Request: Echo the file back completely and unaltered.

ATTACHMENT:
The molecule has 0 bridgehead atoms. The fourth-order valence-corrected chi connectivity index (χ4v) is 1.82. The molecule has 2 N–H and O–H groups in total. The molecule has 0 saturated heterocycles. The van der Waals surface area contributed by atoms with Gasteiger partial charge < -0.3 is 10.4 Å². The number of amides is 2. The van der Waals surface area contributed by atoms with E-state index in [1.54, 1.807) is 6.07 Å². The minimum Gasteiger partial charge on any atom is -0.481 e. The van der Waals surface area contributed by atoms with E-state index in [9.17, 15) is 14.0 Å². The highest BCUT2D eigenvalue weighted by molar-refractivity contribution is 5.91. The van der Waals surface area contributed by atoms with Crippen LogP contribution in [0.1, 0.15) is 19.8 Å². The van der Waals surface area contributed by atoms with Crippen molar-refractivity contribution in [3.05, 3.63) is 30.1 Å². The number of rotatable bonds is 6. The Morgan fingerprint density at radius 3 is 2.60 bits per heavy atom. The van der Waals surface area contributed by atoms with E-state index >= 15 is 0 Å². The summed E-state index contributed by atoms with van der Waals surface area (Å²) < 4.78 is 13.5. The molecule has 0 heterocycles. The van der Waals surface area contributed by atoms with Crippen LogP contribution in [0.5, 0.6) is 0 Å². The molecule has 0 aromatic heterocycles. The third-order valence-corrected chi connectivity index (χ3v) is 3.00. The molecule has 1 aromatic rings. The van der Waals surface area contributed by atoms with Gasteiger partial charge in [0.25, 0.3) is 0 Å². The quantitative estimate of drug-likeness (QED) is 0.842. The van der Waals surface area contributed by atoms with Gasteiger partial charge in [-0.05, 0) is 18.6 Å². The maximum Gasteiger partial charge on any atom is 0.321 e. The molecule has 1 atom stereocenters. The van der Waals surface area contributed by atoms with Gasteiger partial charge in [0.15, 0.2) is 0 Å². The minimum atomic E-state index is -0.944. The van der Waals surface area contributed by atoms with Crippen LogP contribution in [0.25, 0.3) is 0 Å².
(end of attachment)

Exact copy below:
The molecule has 0 bridgehead atoms. The fourth-order valence-corrected chi connectivity index (χ4v) is 1.82. The molecule has 2 N–H and O–H groups in total. The molecule has 0 saturated heterocycles. The van der Waals surface area contributed by atoms with Gasteiger partial charge < -0.3 is 10.4 Å². The number of amides is 2. The van der Waals surface area contributed by atoms with E-state index in [1.54, 1.807) is 6.07 Å². The minimum Gasteiger partial charge on any atom is -0.481 e. The van der Waals surface area contributed by atoms with E-state index in [9.17, 15) is 14.0 Å². The highest BCUT2D eigenvalue weighted by molar-refractivity contribution is 5.91. The van der Waals surface area contributed by atoms with Crippen LogP contribution in [0.1, 0.15) is 19.8 Å². The van der Waals surface area contributed by atoms with Crippen molar-refractivity contribution in [3.05, 3.63) is 30.1 Å². The number of rotatable bonds is 6. The Morgan fingerprint density at radius 3 is 2.60 bits per heavy atom. The van der Waals surface area contributed by atoms with E-state index >= 15 is 0 Å². The summed E-state index contributed by atoms with van der Waals surface area (Å²) < 4.78 is 13.5. The molecule has 0 heterocycles. The van der Waals surface area contributed by atoms with Crippen LogP contribution in [0.5, 0.6) is 0 Å². The molecule has 0 aromatic heterocycles. The third-order valence-corrected chi connectivity index (χ3v) is 3.00. The molecule has 1 aromatic rings. The van der Waals surface area contributed by atoms with Gasteiger partial charge in [0.25, 0.3) is 0 Å². The quantitative estimate of drug-likeness (QED) is 0.842. The van der Waals surface area contributed by atoms with Gasteiger partial charge in [-0.05, 0) is 18.6 Å². The maximum Gasteiger partial charge on any atom is 0.321 e. The molecule has 1 atom stereocenters. The van der Waals surface area contributed by atoms with Gasteiger partial charge in [0.15, 0.2) is 0 Å². The minimum atomic E-state index is -0.944. The van der Waals surface area contributed by atoms with Crippen LogP contribution in [0.25, 0.3) is 0 Å².